Fourteen dogs died from suspected heatstroke after the air-conditioning failed in a truck carrying them to compete in a dog show in northern Indiana. Ohio dog show handler Cortney Corral-Morris had driven the dogs more than 200 miles from out of state to take part in the American Kennel Club show, which began last Wednesday in South Bend, Indiana.
The Brittany Spaniel and 13 Golden Retrievers were among some 600 dogs competing per day in the event at St Joseph County Fairgrounds. On Friday, Ms Corral-Morris, owner of Lakesyde Kennels and Handling in Wellington, Ohio, fed, watered and exercised the dogs before locking them in the box-truck’s air-conditioned cargo area while she took a two-hour nap in her hotel.
The cooling unit was hooked up to an outside power source at the Quality Inn hotel in Roseland, near South Bend, and had worked without any problems on Wednesday and Thursday. But on Friday, in temperatures of approximately 30C, an electrical circuit breaker in the truck was tripped, cutting the power supply.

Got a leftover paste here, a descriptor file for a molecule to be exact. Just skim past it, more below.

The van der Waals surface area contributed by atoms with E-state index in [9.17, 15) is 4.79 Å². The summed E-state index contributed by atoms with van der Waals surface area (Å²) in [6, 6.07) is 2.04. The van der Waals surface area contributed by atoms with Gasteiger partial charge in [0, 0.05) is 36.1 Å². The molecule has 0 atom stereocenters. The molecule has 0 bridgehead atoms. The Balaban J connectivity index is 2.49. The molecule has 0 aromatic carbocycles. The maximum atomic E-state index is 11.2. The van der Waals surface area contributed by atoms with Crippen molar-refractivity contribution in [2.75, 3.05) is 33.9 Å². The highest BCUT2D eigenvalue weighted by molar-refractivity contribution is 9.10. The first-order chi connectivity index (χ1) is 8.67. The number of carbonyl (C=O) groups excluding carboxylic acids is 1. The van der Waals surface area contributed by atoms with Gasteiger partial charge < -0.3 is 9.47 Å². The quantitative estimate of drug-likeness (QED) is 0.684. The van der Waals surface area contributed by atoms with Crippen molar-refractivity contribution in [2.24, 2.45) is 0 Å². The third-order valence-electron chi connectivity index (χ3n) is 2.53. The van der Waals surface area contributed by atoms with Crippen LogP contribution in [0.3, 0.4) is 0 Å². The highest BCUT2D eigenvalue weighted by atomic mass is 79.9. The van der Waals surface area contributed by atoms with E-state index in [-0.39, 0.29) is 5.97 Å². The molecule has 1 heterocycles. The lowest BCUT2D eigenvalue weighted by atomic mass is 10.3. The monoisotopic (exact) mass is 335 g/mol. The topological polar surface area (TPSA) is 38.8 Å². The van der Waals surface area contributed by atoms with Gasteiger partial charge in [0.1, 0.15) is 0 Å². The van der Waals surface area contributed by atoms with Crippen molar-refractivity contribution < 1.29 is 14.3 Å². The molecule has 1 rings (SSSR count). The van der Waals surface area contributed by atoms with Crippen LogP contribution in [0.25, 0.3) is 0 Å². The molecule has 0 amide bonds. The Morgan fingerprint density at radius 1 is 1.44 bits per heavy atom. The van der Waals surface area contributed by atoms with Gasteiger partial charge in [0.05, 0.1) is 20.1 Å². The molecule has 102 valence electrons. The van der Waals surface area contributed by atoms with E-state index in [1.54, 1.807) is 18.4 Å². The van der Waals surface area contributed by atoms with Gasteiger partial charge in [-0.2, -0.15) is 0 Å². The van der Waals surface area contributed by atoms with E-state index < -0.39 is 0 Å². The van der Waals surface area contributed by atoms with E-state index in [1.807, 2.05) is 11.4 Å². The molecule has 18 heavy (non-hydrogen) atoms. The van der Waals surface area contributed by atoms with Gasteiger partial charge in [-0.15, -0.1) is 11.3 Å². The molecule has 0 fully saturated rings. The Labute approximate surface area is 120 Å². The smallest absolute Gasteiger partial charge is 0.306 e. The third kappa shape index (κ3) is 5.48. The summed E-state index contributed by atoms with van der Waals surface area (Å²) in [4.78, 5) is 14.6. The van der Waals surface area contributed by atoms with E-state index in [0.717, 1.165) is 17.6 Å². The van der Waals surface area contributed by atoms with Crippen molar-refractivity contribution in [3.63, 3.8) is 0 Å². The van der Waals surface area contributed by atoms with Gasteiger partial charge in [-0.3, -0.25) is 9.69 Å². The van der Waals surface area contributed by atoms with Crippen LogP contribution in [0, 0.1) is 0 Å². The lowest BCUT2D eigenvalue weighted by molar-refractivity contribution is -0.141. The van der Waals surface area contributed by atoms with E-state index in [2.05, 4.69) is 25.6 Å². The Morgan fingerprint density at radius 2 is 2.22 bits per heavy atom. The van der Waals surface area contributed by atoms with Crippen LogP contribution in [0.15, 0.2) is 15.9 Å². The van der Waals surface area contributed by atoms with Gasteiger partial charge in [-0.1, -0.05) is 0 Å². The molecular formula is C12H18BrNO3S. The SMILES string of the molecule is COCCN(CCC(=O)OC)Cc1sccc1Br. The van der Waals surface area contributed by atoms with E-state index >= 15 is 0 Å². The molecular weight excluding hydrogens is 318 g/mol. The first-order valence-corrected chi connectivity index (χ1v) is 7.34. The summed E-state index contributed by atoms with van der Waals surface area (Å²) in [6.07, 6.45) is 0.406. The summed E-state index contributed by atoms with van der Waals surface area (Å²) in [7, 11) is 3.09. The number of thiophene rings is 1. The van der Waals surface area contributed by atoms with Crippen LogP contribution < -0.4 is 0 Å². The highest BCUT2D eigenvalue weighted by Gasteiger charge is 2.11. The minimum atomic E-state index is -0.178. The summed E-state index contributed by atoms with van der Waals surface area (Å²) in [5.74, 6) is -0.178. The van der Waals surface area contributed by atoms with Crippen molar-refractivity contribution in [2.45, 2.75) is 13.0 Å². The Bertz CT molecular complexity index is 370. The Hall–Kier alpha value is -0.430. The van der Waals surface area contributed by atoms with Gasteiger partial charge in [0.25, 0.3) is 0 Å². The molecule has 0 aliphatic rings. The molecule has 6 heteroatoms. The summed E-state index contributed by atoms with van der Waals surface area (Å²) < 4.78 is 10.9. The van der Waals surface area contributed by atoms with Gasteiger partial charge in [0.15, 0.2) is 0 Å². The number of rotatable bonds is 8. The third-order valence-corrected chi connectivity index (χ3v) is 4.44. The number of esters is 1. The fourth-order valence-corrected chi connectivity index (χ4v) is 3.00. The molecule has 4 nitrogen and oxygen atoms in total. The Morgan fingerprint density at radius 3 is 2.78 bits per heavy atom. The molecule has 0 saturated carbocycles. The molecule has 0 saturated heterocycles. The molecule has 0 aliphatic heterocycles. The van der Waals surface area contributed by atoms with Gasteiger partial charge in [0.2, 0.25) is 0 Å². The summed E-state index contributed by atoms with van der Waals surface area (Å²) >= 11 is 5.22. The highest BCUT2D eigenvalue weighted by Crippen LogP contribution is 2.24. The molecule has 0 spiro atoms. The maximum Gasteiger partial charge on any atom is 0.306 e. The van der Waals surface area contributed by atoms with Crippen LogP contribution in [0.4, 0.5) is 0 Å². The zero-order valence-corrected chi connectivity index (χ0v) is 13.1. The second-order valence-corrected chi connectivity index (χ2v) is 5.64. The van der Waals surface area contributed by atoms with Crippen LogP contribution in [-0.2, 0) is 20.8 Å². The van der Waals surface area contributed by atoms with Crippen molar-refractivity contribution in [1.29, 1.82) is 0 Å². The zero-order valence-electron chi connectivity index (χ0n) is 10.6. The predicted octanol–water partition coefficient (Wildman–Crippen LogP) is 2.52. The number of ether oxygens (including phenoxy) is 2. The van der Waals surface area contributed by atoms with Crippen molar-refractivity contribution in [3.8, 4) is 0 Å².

When Ms Corral-Morris returned to the truck at about 6pm, she found that all the dogs had died. Six of the Golden Retrievers were hers, one belonged to her assistant and the remaining seven dogs each belonged to clients of hers from Ohio and Missouri. Three of the deceased animals were just puppies.
Genny Carlson, Executive Director of the Humane Society of St Joseph’s County told The Independent that Ms Corral-Morris was “devastated” by the incident and the organisation had no reason to believe it was anything other than a freak accident. In recent years, Ms Carlson added, the county had seen no other incidents of a pet dying after being left in a hot vehicle.
Local police and the Humane Society have launched an investigation into the incident, though St Joseph County police Lieutenant William Redman told the South Bend Tribune he was confident that it was simply a “tragic accident”. The news had left the dog show’s organisers “sad and torn up”, the Friday event’s chairwoman Cheryl Crompton told the newspaper.
All the dogs’ owners have been notified of their deaths but, said Ms Carlson, authorities and the owners are “still figuring out” what should be done with the animals’ remains, which are currently in the care of the Humane Society. At least one of the animals will have a necropsy to confirm their deaths were caused by the heat, she said.
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